Forum for Science, Industry and Business

Sponsored by:     3M 
Search our Site:

 

IU research examines gender differences in excuses for failure

07.02.2003


When men make lame excuses for a poor test performance, women don’t buy it, according to research just published by Edward Hirt, a social psychologist at Indiana University Bloomington.

Hirt has spent the last 10 years conducting research on this aspect of social psychology that involves the term self-handicapping. The associate professor of psychology is the lead author of "I Know You Self-Handicapped Last Exam: Gender Differences in Reactions to Self-Handicapping" in the current issue of the Journal of Personality and Social Psychology.

"Self-handicapping is defined as an individual’s attempt to reduce a threat to esteem by actively seeking or creating factors that interfere with performance as a causal explanation for failure," he explained. "The goals of self-handicapping are to disregard ability as the causal factor for a poor performance and to embrace ability as the causal factor for a success."



His current study of several hundred subjects concentrated on gender differences in how self-handicapping is perceived. "What we found is that women have less tolerance for self-handicapping by men or women. They routinely made more negative evaluations of the self-handicapping targets and were less willing than men to excuse self-handicapping even when alternative explanations for effort withdrawal, such as peer pressure, were viable. We found that women not only are more suspicious of people who blow things off or withdraw effort, but also are more likely to think the person is just generally lazy, unmotivated or lacking in self-control," he said.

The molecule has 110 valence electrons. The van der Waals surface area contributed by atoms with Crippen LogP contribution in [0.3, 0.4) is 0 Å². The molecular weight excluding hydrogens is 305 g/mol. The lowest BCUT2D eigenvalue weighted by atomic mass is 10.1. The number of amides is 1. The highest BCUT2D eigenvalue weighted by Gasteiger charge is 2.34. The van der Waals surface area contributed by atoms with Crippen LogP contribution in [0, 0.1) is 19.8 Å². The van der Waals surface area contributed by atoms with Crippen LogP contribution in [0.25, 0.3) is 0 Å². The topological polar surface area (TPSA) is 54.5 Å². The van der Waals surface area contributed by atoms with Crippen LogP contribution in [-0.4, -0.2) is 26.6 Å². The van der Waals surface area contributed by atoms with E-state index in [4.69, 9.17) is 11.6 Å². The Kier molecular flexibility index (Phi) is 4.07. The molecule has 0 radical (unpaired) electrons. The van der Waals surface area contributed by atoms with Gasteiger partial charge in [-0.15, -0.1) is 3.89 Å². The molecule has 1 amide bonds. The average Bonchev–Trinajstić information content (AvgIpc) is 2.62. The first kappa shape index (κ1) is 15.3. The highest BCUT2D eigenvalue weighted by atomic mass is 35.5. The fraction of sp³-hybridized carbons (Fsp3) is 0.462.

Hirt believes these findings reflect a fundamental difference between men and women in what they value in performance settings. "Men were far more lenient in their attributions of self-handicapping targets than were women and less likely to ascribe negative motivations to individuals who engage in self-handicapping behavior. Women, however, have little respect for individuals who lack motivation and fail to put forth the effort in important performance settings," he said. He noted an interesting paradox: those most inclined to engage in self-handicapping behavior are less likely to attribute that motive to others.

Hirt said researchers want to develop a better understanding of the sources of such gender differences in value orientation. "It may be that the sex differences we have observed are simply another manifestation of broad gender differences in personality," he said.

Assisting Hirt with the journal article were IU psychology graduate students Sean McCrea and Hillary Boris.

For more details, contact Hirt at 812-855-4815 or ehirt@indiana.edu.

Edward Hirt | Indiana University
Further information:
http://www.indiana.edu/~psych/
http://newsinfo.iu.edu/news/page/normal/767.html

More articles from Studies and Analyses:

nachricht Win-win strategies for climate and food security
02.10.2017 | International Institute for Applied Systems Analysis (IIASA)

nachricht The personality factor: How to foster the sharing of research data
06.09.2017 | ZBW – Leibniz-Informationszentrum Wirtschaft

All articles from Studies and Analyses >>>

The most recent press releases about innovation >>>

Die letzten 5 Focus-News des innovations-reports im Überblick: